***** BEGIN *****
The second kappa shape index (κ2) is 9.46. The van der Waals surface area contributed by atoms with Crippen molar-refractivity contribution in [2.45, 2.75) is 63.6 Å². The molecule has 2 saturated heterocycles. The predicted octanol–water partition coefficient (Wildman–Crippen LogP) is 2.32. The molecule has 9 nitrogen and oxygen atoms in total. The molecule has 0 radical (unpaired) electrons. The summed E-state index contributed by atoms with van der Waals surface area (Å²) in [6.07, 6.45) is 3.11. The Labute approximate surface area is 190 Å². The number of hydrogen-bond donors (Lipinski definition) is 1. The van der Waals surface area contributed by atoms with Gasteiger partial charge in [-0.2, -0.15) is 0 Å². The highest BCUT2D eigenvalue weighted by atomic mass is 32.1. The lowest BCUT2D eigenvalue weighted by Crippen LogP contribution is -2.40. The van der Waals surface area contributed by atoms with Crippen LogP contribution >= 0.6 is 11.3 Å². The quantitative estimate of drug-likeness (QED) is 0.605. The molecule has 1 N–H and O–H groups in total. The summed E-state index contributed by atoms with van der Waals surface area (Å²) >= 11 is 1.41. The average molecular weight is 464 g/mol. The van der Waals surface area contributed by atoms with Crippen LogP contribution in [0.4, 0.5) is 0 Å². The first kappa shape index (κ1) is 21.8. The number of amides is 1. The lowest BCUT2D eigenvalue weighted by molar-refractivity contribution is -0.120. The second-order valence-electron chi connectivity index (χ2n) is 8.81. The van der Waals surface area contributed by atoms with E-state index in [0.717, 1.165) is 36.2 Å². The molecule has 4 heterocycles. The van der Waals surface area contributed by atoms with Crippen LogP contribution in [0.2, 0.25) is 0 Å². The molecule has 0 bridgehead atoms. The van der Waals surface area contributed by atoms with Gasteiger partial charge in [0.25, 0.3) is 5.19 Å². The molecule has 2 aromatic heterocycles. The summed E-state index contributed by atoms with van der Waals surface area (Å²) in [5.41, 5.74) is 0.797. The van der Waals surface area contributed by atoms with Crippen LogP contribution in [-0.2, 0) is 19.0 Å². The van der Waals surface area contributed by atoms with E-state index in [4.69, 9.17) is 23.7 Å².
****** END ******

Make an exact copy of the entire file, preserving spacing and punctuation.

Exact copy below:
The second kappa shape index (κ2) is 9.46. The van der Waals surface area contributed by atoms with Crippen molar-refractivity contribution in [2.45, 2.75) is 63.6 Å². The molecule has 2 saturated heterocycles. The predicted octanol–water partition coefficient (Wildman–Crippen LogP) is 2.32. The molecule has 9 nitrogen and oxygen atoms in total. The molecule has 0 radical (unpaired) electrons. The summed E-state index contributed by atoms with van der Waals surface area (Å²) in [6.07, 6.45) is 3.11. The Labute approximate surface area is 190 Å². The number of hydrogen-bond donors (Lipinski definition) is 1. The van der Waals surface area contributed by atoms with Gasteiger partial charge in [-0.2, -0.15) is 0 Å². The highest BCUT2D eigenvalue weighted by atomic mass is 32.1. The lowest BCUT2D eigenvalue weighted by Crippen LogP contribution is -2.40. The van der Waals surface area contributed by atoms with Crippen LogP contribution >= 0.6 is 11.3 Å². The quantitative estimate of drug-likeness (QED) is 0.605. The molecule has 1 N–H and O–H groups in total. The summed E-state index contributed by atoms with van der Waals surface area (Å²) >= 11 is 1.41. The average molecular weight is 464 g/mol. The van der Waals surface area contributed by atoms with Crippen LogP contribution in [0.4, 0.5) is 0 Å². The first kappa shape index (κ1) is 21.8. The number of amides is 1. The lowest BCUT2D eigenvalue weighted by molar-refractivity contribution is -0.120. The second-order valence-electron chi connectivity index (χ2n) is 8.81. The van der Waals surface area contributed by atoms with E-state index in [0.717, 1.165) is 36.2 Å². The molecule has 4 heterocycles. The van der Waals surface area contributed by atoms with Crippen LogP contribution in [0.2, 0.25) is 0 Å². The molecule has 0 bridgehead atoms. The van der Waals surface area contributed by atoms with Gasteiger partial charge in [0.25, 0.3) is 5.19 Å². The molecule has 2 aromatic heterocycles. The summed E-state index contributed by atoms with van der Waals surface area (Å²) in [5.41, 5.74) is 0.797. The van der Waals surface area contributed by atoms with Crippen LogP contribution in [-0.2, 0) is 19.0 Å². The van der Waals surface area contributed by atoms with E-state index in [4.69, 9.17) is 23.7 Å².